Deccan Chronicle

Mysuru has no qualms being named after Mahishasura: historians

Deccan Chronicle | DC Correspondent

Published on: February 27, 2016 | Updated on: February 27, 2016

While Gods and mythology are being debated in the Parliament, Mysuru has no qualms accepting its Mahishasura connect.

An aerial vie of the Mysore Palace of the Wadiyars (Photo: PTI)

An aerial vie of the Mysore Palace of the Wadiyars (Photo: PTI)

Mumbai: While the controversy over glorification of Mahishasura, the demon, rocks Parliament, remnants of mythology still prevails in everyday lives of the city named after the 'villain'. Mysuru, claim experts, was named after the mythological demon king Mahishasura, and despite the negative association, the city and the people have never had trouble associating with the demon king.

Devi Purana, a Hindu religious text, cites a mythological buffalo headed demon king called Mahishasura, ruled the region. Goddess Parvati, on the insistence of other celestial beings, takes form as Chamundeshwari to destroy the demon. But despite the winning the much-celebrated battle, the Chamundeshwari only has a hillock named after her, while the city owes its name to Mahishasura.

"There are inscriptions from Ashoka’s time of a Mahisha mandal in the region for propagation of Buddhism. The legend of Mahishasura came later, but the name Mysore is derived from the mythological story," confirms Prof A V Narasimha Murthy, former head of ancient history and archaeology at Mysore University. Explaining that there are good and bad demons in the mythologies, the professor added, "Mahishasura was seen as a demon with good qualities, and perhaps this is why the city was named after him."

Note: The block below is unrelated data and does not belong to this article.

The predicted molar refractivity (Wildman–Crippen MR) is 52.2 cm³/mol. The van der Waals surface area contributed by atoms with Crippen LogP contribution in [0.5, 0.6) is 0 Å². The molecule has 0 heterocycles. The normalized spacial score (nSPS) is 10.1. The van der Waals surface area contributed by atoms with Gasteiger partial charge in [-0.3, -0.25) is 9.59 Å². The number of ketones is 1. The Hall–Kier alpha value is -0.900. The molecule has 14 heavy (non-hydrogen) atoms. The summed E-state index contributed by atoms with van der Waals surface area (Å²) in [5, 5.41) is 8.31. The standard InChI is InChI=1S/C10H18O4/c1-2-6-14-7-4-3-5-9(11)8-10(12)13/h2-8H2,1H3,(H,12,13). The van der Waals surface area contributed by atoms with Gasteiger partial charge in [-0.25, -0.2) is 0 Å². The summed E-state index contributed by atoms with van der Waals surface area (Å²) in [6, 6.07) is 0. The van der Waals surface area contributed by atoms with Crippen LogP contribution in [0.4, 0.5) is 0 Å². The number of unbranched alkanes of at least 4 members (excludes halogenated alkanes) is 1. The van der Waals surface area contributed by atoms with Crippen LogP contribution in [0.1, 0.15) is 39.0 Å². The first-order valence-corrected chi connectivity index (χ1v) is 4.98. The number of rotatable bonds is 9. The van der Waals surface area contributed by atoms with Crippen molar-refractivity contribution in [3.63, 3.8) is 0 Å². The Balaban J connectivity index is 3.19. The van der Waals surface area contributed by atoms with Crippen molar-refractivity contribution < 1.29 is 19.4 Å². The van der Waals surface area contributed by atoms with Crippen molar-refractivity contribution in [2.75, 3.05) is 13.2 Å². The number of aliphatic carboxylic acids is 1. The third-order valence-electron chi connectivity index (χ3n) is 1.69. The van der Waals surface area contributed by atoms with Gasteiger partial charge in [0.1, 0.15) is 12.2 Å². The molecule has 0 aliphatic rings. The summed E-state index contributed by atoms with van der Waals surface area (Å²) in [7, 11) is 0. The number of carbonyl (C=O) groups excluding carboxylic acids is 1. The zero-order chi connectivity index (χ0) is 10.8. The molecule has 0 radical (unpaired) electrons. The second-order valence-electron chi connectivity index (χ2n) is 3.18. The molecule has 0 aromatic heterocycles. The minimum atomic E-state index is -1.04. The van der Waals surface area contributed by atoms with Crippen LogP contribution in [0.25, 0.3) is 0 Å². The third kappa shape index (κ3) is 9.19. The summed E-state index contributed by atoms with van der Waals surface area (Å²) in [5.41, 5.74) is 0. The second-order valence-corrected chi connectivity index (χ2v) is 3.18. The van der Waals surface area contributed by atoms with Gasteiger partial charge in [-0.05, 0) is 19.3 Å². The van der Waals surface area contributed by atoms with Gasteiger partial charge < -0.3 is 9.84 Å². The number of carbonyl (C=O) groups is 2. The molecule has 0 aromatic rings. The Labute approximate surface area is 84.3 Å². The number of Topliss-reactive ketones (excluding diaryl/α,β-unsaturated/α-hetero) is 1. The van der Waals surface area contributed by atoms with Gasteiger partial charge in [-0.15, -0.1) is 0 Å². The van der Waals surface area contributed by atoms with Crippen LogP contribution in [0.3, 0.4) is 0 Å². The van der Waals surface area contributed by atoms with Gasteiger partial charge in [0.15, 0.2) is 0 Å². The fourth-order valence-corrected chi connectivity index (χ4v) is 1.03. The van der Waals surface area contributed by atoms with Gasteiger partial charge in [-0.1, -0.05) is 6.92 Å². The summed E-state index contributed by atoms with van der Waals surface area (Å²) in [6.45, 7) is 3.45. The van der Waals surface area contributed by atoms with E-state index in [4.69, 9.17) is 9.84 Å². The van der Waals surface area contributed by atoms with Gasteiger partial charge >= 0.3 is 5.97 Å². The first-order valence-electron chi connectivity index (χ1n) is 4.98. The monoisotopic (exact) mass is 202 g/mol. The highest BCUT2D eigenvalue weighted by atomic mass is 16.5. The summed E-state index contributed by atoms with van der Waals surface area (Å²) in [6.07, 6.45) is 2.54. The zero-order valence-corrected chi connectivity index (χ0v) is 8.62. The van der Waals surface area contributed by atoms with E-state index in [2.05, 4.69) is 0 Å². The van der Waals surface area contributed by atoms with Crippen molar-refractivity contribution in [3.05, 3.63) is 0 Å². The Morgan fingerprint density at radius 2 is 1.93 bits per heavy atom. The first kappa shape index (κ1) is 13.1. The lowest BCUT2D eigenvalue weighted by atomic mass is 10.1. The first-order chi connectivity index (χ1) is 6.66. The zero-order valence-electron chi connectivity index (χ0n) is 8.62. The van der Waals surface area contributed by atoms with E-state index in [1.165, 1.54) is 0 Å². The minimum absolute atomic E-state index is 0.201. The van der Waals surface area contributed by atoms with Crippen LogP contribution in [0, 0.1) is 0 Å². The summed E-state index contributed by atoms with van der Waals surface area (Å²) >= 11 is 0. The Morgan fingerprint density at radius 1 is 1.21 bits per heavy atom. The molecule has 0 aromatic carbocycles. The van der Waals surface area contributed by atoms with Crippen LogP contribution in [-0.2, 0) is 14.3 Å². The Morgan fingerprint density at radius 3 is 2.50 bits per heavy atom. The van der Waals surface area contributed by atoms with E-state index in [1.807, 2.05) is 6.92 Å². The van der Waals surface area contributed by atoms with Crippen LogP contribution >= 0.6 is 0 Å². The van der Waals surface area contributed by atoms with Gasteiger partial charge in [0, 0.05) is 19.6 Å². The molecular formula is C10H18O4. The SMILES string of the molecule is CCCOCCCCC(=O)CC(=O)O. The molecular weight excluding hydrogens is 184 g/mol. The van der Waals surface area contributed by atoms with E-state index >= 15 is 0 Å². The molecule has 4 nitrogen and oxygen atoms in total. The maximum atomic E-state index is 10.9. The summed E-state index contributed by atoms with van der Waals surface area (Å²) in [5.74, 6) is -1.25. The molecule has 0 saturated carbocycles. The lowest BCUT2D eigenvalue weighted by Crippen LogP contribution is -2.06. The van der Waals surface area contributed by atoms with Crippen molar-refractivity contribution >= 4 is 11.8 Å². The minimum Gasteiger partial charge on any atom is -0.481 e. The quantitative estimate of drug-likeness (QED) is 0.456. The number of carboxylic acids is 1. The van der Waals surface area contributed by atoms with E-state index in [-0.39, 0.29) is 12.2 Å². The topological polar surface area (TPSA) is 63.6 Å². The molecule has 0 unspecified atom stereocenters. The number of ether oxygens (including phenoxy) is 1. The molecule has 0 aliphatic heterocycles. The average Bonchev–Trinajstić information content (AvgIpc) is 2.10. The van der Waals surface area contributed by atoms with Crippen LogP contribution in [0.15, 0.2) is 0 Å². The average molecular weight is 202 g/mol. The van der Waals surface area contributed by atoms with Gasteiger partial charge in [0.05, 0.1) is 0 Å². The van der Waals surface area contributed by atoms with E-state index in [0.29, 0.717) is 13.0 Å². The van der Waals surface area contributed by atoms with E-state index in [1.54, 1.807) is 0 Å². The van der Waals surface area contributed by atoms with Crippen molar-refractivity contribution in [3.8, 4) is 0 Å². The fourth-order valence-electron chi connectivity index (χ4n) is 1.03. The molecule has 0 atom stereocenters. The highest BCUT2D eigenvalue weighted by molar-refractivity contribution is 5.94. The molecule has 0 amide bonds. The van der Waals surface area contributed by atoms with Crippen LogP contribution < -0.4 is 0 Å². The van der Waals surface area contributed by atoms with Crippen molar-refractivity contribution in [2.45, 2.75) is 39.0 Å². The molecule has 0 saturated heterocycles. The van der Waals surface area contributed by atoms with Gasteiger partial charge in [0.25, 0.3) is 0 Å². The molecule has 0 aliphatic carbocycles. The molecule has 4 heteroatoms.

B Sheikh Ali, another veteran historian with authority on the subject supported the view. "Mythology says there was a demon Mahishasura who was destroyed by Chamundeshwari. The name Mysore comes from Mahishasura. It is based on legend, not a historical character," he said.

Explaining that during Tipu Sultan’s reign, the ruler wanted to rename the city to Manzarabad, Mysore University historian P V Nanjaraj Urs said that the plan was abandoned after the king lost to the British.

Whatever its origin, people of Mysuru have no qualms in owning up to its history, and proudly recount their connection with the buffalo headed ‘good demon.’

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